|Arches National Park, Utah|
As Donald Trump would put it, I'm a “low-energy” guy.
My partner and I have been on a cross-country road trip for over five weeks, and I am homesick. Terribly.
Not that the trip hasn't been interesting. It has. We have seen some beautiful sights, met many really nice people, and learned a lot. But easy it ain't. Fun? Sometimes, but not always.
What were our motivations?
The main one was to explore the big USA, which has many parts we know nothing about. So we revved up our little car in LA, climbed up the Rocky Mountains, cruised through the Plains, and are now dipping our toes into Lake Superior. Next we'll swing through more of Canada, see the autumn colors of New England, roll down the East Coast, dance into bluegrass country, and return through the South. (Since we already traveled through the Pacific Northwest on a previous trip, this time we're skipping that region.)
The secondary reason was to scout out a new place to live. Don't get me wrong - I love LA, as the song goes. It's a dynamic, fun city with an extraordinary amount of entertainment to offer. Its culinary diversity and excellence are hard to beat. And the weather is as perfect as it gets.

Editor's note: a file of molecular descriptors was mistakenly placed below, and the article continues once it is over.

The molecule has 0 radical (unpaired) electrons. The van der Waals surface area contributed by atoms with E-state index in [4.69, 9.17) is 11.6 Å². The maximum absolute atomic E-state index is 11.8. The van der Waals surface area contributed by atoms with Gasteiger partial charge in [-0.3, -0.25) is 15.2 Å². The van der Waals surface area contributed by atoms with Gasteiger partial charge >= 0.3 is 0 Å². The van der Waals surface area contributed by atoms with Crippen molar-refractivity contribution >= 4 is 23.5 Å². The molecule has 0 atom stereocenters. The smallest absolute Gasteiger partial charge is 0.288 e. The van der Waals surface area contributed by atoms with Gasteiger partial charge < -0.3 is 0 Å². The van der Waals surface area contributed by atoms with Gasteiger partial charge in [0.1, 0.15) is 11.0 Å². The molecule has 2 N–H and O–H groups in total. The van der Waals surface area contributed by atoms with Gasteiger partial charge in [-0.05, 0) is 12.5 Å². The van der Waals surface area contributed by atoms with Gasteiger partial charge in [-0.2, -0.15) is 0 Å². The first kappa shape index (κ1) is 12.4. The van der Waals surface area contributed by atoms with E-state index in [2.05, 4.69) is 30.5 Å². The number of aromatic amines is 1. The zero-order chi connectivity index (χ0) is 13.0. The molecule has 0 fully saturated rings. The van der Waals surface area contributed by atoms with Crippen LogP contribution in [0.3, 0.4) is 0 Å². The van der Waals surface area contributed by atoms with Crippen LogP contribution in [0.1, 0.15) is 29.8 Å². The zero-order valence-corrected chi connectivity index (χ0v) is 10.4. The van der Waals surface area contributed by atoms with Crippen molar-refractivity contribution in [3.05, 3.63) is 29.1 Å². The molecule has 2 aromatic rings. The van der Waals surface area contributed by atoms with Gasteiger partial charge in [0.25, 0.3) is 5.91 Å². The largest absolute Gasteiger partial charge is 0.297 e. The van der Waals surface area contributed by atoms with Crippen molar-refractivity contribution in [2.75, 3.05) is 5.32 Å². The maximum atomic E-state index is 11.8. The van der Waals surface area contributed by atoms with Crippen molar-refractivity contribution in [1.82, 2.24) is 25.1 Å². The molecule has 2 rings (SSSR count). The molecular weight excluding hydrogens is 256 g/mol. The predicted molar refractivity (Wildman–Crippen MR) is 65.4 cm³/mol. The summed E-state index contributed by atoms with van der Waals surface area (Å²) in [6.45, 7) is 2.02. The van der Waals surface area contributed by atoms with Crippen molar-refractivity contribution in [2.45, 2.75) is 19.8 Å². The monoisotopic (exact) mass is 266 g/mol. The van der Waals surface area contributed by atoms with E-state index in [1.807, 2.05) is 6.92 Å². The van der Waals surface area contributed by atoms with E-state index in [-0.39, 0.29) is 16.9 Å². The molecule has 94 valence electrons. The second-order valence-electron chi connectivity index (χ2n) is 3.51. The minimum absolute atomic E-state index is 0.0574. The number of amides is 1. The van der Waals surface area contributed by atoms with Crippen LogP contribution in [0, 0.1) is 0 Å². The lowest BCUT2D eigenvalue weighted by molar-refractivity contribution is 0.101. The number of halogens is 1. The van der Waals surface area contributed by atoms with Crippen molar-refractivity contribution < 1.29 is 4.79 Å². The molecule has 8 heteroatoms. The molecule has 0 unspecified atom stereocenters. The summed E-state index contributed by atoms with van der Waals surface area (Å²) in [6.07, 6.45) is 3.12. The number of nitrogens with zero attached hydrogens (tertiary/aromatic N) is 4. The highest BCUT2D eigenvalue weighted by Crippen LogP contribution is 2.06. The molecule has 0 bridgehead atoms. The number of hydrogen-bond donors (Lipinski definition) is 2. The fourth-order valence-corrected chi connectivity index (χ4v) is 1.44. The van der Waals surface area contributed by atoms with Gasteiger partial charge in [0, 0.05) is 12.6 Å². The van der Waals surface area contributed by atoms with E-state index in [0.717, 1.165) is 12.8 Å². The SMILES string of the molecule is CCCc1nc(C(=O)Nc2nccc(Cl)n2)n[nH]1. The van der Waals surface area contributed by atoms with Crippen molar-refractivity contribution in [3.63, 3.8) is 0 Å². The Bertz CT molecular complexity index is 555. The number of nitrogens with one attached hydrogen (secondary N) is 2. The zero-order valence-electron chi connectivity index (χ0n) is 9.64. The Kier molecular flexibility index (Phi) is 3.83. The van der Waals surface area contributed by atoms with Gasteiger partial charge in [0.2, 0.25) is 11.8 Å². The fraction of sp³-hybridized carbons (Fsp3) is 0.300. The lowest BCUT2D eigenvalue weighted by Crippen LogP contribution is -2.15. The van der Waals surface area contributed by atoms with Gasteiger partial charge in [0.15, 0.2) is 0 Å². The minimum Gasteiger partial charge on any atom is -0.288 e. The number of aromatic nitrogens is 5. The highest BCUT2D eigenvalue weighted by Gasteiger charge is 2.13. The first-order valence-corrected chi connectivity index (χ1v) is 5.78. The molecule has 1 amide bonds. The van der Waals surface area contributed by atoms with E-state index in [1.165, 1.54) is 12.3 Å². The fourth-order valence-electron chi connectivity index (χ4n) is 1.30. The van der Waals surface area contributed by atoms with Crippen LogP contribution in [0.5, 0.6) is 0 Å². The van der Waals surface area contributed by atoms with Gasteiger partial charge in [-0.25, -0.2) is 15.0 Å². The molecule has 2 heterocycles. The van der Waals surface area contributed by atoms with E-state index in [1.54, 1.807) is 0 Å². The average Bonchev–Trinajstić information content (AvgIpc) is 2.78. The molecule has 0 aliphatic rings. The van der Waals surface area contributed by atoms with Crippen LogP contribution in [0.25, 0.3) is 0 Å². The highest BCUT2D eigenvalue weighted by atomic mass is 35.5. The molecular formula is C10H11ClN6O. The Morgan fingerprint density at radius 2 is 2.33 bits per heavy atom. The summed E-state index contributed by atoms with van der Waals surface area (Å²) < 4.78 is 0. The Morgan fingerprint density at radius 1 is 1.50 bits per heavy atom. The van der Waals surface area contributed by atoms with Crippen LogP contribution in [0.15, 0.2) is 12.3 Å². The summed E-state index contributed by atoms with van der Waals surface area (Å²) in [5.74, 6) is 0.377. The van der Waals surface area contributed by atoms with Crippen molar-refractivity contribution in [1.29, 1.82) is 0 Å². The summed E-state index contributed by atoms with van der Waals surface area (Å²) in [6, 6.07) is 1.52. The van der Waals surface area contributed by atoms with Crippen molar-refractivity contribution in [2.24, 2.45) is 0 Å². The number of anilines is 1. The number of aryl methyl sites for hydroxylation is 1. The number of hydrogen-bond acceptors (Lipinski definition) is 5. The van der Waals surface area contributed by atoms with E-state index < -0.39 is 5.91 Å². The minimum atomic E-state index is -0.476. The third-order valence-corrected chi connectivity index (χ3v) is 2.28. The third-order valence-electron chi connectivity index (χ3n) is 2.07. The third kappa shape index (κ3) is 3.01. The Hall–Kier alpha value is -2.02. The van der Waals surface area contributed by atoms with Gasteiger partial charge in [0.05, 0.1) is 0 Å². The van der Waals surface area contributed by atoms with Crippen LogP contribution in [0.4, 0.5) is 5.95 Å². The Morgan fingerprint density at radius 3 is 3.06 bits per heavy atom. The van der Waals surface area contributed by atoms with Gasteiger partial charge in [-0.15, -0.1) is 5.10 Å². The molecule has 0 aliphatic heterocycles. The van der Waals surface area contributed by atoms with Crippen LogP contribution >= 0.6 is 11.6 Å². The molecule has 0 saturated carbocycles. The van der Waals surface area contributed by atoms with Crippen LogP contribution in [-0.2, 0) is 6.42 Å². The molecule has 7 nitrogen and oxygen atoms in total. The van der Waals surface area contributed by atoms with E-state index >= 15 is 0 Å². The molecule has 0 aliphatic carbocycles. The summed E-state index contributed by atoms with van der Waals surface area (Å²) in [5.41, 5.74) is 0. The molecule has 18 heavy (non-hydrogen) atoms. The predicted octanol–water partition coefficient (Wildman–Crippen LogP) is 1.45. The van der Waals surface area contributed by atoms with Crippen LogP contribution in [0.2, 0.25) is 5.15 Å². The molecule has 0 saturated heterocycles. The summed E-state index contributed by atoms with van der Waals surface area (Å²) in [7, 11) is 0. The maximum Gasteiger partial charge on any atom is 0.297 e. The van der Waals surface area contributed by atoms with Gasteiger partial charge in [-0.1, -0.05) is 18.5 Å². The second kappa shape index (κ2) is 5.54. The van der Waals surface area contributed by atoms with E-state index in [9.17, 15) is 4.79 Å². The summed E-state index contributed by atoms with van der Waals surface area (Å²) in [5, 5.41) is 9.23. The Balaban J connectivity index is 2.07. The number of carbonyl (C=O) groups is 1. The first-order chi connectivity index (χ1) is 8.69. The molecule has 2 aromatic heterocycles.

However … I've been living in LA for over 30 years, and I'm curious about life in other areas of the country. A part of me longs for a place with fewer impatient drivers and more nature.
The original plan was to travel for three to four months. Now I'm not sure.
Some of my exhaustion is physical. In the beginning, we did a lot of hiking in the ultra hot Utah heat. That was taxing.
The bigger part is psychological. There's something very mentally draining about being on the road every day. In keeping with the freewheeling spirit of the Great American Road Trip, we're trying to be flexible with our itinerary. Thus we don't book lodging more than a day in advance, if we book at all. Sometimes we just wing it, but finding lodging at the last minute can be difficult. One night we didn't check in until midnight. Usually, when we get to our room, we have to plan for the next day. Every night I'm just dead tired, yet I can't sleep well because of the unfamiliar bed. The constant movement saps me. Repeat.
Weary, achy, and a little frayed, I feel like I need to sleep for a week to recharge. But like the optimistic rabbits of Watership Down, I'm gonna trudge on, hoping to find a new home.